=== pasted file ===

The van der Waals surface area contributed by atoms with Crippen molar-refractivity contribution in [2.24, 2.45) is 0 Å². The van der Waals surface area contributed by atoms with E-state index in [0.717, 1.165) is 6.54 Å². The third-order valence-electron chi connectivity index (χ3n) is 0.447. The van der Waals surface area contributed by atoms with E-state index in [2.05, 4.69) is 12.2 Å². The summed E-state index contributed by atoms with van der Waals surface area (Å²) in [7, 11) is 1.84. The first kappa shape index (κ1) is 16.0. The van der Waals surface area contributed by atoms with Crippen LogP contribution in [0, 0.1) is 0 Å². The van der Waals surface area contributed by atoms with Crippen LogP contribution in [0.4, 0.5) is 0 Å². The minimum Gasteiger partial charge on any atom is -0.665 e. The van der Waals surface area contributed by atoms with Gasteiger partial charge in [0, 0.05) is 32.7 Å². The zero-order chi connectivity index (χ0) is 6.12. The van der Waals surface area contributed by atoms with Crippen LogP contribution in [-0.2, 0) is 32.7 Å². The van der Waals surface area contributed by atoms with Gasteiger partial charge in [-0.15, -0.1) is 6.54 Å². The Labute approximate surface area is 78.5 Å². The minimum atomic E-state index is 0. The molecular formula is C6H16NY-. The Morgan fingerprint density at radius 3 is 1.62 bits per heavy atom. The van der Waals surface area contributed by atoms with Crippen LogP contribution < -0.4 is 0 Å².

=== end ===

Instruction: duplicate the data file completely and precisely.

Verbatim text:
The van der Waals surface area contributed by atoms with Crippen molar-refractivity contribution in [2.24, 2.45) is 0 Å². The van der Waals surface area contributed by atoms with E-state index in [0.717, 1.165) is 6.54 Å². The third-order valence-electron chi connectivity index (χ3n) is 0.447. The van der Waals surface area contributed by atoms with E-state index in [2.05, 4.69) is 12.2 Å². The summed E-state index contributed by atoms with van der Waals surface area (Å²) in [7, 11) is 1.84. The first kappa shape index (κ1) is 16.0. The van der Waals surface area contributed by atoms with Crippen LogP contribution in [0, 0.1) is 0 Å². The van der Waals surface area contributed by atoms with Crippen LogP contribution in [0.4, 0.5) is 0 Å². The minimum Gasteiger partial charge on any atom is -0.665 e. The van der Waals surface area contributed by atoms with Gasteiger partial charge in [0, 0.05) is 32.7 Å². The zero-order chi connectivity index (χ0) is 6.12. The van der Waals surface area contributed by atoms with Crippen LogP contribution in [-0.2, 0) is 32.7 Å². The van der Waals surface area contributed by atoms with Gasteiger partial charge in [-0.15, -0.1) is 6.54 Å². The Labute approximate surface area is 78.5 Å². The minimum atomic E-state index is 0. The molecular formula is C6H16NY-. The Morgan fingerprint density at radius 3 is 1.62 bits per heavy atom. The van der Waals surface area contributed by atoms with Crippen LogP contribution < -0.4 is 0 Å².